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IDF ‘approves’ plan for possible ground invasion into Gaza as Netanyahu reportedly rejects Hamas truce offer
That escalation was sparked by an Israeli court’s decision to evict several Palestinian families from their homes in an Arab neighborhood near Jerusalem’s Old City. The move drew massive protests in Jerusalem which deteriorated into clashes between demonstrators and police.Hamas has reportedly launched more than 1,500 rockets into the cities of southern and central Israel since May 10, killing six civilians, including a six-year-old boy and an IDF soldier. Israel has bombed over 650 targets in Gaza, destroying several high-rise buildings in the densely-populated Palestinian enclave.The IDF has said it has killed dozens of militants, including some top Hamas commanders, in its retaliatory strikes on Gaza this week.Health officials in Gaza said that, as of Thursday, over 100 Palestinians, including 27 children, had fallen victim to the Israeli strikes, while almost 600 people were injured.Think your friends would be interested? Share this story!
The nearly completed Nord Stream 2 pipeline is backed by Angela Merkel, but her time as leader ends later this year.
Israel appears to have launched its most intense attack on Gaza so far.
Hazem Balousha, a journalist in Gaza city, said residents heard intense bombardments and attacks to the north of the strip since just after midnight.
“It lasted half an hour,” he said. “Very loud; buildings were shaking. My building was really shaking.”
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Gaza City – When Mohammad Saad heard that an Israeli air strike had killed his cousin Reema Saad, he says the news hit the family “like a lightning bolt”.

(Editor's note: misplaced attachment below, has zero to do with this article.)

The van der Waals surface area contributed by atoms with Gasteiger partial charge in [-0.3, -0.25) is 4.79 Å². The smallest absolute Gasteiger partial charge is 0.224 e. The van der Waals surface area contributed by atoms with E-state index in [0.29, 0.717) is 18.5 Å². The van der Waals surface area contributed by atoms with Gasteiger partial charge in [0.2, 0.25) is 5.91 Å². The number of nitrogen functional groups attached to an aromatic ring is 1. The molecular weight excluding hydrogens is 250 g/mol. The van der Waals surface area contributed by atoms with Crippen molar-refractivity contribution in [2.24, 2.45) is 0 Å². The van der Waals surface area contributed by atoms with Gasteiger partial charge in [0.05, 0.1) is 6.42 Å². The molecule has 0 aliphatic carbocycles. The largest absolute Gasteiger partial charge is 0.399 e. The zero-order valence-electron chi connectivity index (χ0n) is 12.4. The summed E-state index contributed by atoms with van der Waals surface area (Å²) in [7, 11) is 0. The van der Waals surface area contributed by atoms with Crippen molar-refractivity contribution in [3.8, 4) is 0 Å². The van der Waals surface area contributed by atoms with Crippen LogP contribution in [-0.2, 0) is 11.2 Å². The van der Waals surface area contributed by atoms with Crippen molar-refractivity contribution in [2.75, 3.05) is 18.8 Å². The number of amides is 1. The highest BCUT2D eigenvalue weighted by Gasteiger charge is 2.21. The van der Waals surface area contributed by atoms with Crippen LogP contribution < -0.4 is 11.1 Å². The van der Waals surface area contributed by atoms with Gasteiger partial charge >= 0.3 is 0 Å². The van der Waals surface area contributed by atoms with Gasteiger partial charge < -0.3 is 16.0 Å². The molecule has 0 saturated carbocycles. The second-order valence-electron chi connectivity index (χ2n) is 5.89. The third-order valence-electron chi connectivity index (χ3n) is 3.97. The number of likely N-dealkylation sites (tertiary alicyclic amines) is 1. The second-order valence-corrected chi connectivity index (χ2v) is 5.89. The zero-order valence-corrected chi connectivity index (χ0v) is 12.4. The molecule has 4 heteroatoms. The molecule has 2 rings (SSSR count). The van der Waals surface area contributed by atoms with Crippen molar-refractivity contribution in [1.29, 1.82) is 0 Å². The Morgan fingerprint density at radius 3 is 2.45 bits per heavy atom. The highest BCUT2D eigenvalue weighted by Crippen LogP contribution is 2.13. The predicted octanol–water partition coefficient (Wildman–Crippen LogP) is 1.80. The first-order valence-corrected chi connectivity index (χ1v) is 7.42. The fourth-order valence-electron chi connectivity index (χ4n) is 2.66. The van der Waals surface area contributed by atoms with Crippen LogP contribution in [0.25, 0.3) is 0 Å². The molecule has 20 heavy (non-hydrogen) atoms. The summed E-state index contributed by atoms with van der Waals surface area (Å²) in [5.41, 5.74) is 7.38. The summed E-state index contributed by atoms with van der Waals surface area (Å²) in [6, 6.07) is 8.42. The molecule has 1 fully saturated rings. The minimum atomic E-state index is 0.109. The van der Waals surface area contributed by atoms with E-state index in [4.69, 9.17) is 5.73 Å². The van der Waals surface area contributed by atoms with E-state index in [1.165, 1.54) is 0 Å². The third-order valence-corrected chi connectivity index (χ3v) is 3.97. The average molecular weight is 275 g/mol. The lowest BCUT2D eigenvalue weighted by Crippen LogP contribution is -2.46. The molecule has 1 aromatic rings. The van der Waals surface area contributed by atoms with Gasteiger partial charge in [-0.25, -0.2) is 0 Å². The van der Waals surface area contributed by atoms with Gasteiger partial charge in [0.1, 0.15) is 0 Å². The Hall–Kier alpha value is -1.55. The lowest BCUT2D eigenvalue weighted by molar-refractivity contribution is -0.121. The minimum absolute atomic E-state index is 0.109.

Reema, 31, her husband Mohammed Telbani, 29, and their two children were in their apartment in Gaza City’s Tel al-Hawa neighbourhood in the early hours of Wednesday when an air strike hit the residential building, destroying their apartment.
Reema, who was four months pregnant, and five-year-old Zeid died immediately, and Mohammed later died in the intensive care unit, but the body of their daughter, three-year-old Maryam, has yet to be recovered from the site of the attack. Saad said the family did not receive any warning before the air raid.
“I’m communicating with the fire department and civil defence crews in Gaza to help us find Maryam and have her rest and be buried near her mother, who would have wanted that,” Saad said.
The day before the air attack had been a joyous one, with Reem visiting her family to congratulate her brother on his engagement. “The next day, she went home and was targeted,” Saad said.
The family is hiding the news of the killings from Mohammed Telbani’s mother, out of fear she may suffer from a heart attack.
A man looks at the remains of a destroyed building after being hit by Israeli air strikes in Gaza City [Adel Hana/AP]
Death toll rises
Since Israel launched air raids on the besieged Gaza Strip late on Monday, Gaza’s health ministry says at least 103 people, including 27 children, have been killed, and 580 others have been wounded.